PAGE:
Bowls and Balls
Football's Flutie a Wheaties Flunky
|Clients: General Mills|
|Release Date: September 2006|
|Aired By: 2 stations|
|Disclosed By: No stations|
It's true that no one would think a news segment on the "Wheaties Fit To Win Challenge" was investigative reporting. But viewers would not assume that every second of video in that segment came directly from a public relations firm hired by General Mills to promote its Wheaties brand cereal, either.
In September 2006, the broadcast PR firm Medialink Worldwide released a video news release (VNR) from General Mills titled, "Don't Be a Couch Potato." The VNR features soundbites from former pro quarterback Doug Flutie and nutritionist Jean Storlie. It also includes several shots of Wheaties brand cereal, as well as the General Mills "Fit to Win" website.
After stating that breakfast is the most important meal of the day, VNR narrator and Medialink publicist Mike Morris says, "Successful dieters—those who lose weight and keep it off—regularly eat breakfast." Both assertions have been challenged by nutritionists, who think that "it may be more healthful for adults to skip breakfast, as long as they eat carefully the rest of the day," as the Los Angeles Times reported on September 18, 2006.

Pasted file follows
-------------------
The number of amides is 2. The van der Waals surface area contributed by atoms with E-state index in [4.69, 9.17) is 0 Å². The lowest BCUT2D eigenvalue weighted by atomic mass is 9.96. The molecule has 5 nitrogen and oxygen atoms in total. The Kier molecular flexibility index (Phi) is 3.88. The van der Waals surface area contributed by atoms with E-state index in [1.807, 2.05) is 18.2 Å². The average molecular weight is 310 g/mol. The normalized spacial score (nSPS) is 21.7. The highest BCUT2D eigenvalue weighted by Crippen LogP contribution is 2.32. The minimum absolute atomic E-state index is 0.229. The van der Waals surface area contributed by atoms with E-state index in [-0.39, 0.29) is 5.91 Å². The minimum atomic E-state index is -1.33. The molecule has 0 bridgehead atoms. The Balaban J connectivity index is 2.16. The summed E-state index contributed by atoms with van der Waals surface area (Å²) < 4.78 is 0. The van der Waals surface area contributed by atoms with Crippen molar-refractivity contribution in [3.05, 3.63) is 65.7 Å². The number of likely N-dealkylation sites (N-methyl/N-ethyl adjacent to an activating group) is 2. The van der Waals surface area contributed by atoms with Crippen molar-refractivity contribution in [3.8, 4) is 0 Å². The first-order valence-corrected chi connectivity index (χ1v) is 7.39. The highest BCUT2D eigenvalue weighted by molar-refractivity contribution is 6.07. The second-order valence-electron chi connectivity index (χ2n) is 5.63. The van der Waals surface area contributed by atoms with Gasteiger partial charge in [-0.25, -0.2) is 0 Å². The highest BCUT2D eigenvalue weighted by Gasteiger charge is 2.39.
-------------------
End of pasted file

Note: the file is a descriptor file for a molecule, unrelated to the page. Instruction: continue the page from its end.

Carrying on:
Art Fennell apparently does not read the Los Angeles Times. One week after the newspaper ran its story disputing the value of breakfast, on September 26, the CN8 (Philadelphia, PA) news show "Art Fennell Reports" aired an edited and re-voiced version of the General Mills VNR.
"Ever wish you could work out with a pro athlete to really get the goods on what it takes to get and stay fit?" asked CN8 consumer reporter Janet Zappala. "Doug Flutie may be your man. He's heading up a web-based fitness program called the Wheaties Fit To Win Challenge." At the end of the segment, Zappala directed viewers to a General Mills website, www.wheaties.com.
On September 18, WUHF-31 (Rochester, NY) also aired an edited and re-voiced version of the General Mills VNR [Quicktime - 1.0 MB]. The station's John Kucko did mention that Flutie is a "part-time pitch man for Wheaties," and when Flutie spoke, the on-screen identifier read, "Wheaties spokesman." Just in case viewers hadn't noticed the product being promoted, WUHF-31's Kucko appeared at the end of the segment, holding a box of the cereal. "Did you eat your Wheaties today?" he asked.
Viewers might well have asked if he had disclosed any VNRs being broadcast that day. The answer for both stations airing the General Mills VNR, WUHF-31 and CN8, is no.
Unfortunately, for CN8, that's par for the course. The station aired four other VNRs described in this study—from Nelson's Rescue Sleep, Trend Micro Software, Allstate and, once again, General Mills—all without disclosure.
Update: In April 2009, former CN8 reporter Janet Zappala contacted the Center for Media and Democracy to state that: "I am an award-winning journalist who has always taken the utmost pride in my work. ... [At CN8] at the time all of this transpired, we had a very limited staff with very limited resources and were trying to do the best with what little we had. ... We were not set up at the time with our own station website; therefore the only way we could help our viewers find more information on a given topic was to give the only website available. I never endorsed any products or companies."
|Original General Mills VNR||CN8 10PM newscast|
|Created by Medialink||September 26, 2006|
|Voiced by publicist||Re-voiced by station anchor|